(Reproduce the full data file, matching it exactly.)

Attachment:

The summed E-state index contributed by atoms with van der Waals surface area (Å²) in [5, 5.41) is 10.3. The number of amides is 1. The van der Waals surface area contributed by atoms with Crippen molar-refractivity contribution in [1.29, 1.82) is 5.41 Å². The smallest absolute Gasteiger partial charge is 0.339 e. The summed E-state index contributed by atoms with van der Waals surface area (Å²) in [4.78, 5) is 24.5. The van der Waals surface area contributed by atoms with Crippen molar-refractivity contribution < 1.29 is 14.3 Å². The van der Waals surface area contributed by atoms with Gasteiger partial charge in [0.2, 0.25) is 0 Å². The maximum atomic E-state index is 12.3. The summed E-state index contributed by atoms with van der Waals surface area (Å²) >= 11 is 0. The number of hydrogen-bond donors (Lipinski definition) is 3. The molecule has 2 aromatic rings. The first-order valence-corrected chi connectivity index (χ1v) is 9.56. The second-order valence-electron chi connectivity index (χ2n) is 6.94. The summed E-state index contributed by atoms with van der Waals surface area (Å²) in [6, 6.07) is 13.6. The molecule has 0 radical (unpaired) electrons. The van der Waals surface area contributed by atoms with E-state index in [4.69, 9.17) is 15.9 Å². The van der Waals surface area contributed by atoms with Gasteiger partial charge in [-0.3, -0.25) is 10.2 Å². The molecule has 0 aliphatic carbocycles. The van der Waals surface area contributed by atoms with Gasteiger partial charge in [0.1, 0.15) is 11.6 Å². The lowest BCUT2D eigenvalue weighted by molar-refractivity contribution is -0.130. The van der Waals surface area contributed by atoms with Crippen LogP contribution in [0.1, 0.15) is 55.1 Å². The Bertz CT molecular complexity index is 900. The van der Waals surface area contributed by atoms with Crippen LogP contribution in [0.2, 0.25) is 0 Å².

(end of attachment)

The summed E-state index contributed by atoms with van der Waals surface area (Å²) in [5, 5.41) is 10.3. The number of amides is 1. The van der Waals surface area contributed by atoms with Crippen molar-refractivity contribution in [1.29, 1.82) is 5.41 Å². The smallest absolute Gasteiger partial charge is 0.339 e. The summed E-state index contributed by atoms with van der Waals surface area (Å²) in [4.78, 5) is 24.5. The van der Waals surface area contributed by atoms with Crippen molar-refractivity contribution < 1.29 is 14.3 Å². The van der Waals surface area contributed by atoms with Gasteiger partial charge in [0.2, 0.25) is 0 Å². The maximum atomic E-state index is 12.3. The summed E-state index contributed by atoms with van der Waals surface area (Å²) >= 11 is 0. The number of hydrogen-bond donors (Lipinski definition) is 3. The molecule has 2 aromatic rings. The first-order valence-corrected chi connectivity index (χ1v) is 9.56. The second-order valence-electron chi connectivity index (χ2n) is 6.94. The summed E-state index contributed by atoms with van der Waals surface area (Å²) in [6, 6.07) is 13.6. The molecule has 0 radical (unpaired) electrons. The van der Waals surface area contributed by atoms with E-state index in [4.69, 9.17) is 15.9 Å². The van der Waals surface area contributed by atoms with Gasteiger partial charge in [-0.3, -0.25) is 10.2 Å². The molecule has 0 aliphatic carbocycles. The van der Waals surface area contributed by atoms with Gasteiger partial charge in [0.1, 0.15) is 11.6 Å². The lowest BCUT2D eigenvalue weighted by molar-refractivity contribution is -0.130. The van der Waals surface area contributed by atoms with Crippen LogP contribution in [0.1, 0.15) is 55.1 Å². The Bertz CT molecular complexity index is 900. The van der Waals surface area contributed by atoms with Crippen LogP contribution in [0.2, 0.25) is 0 Å².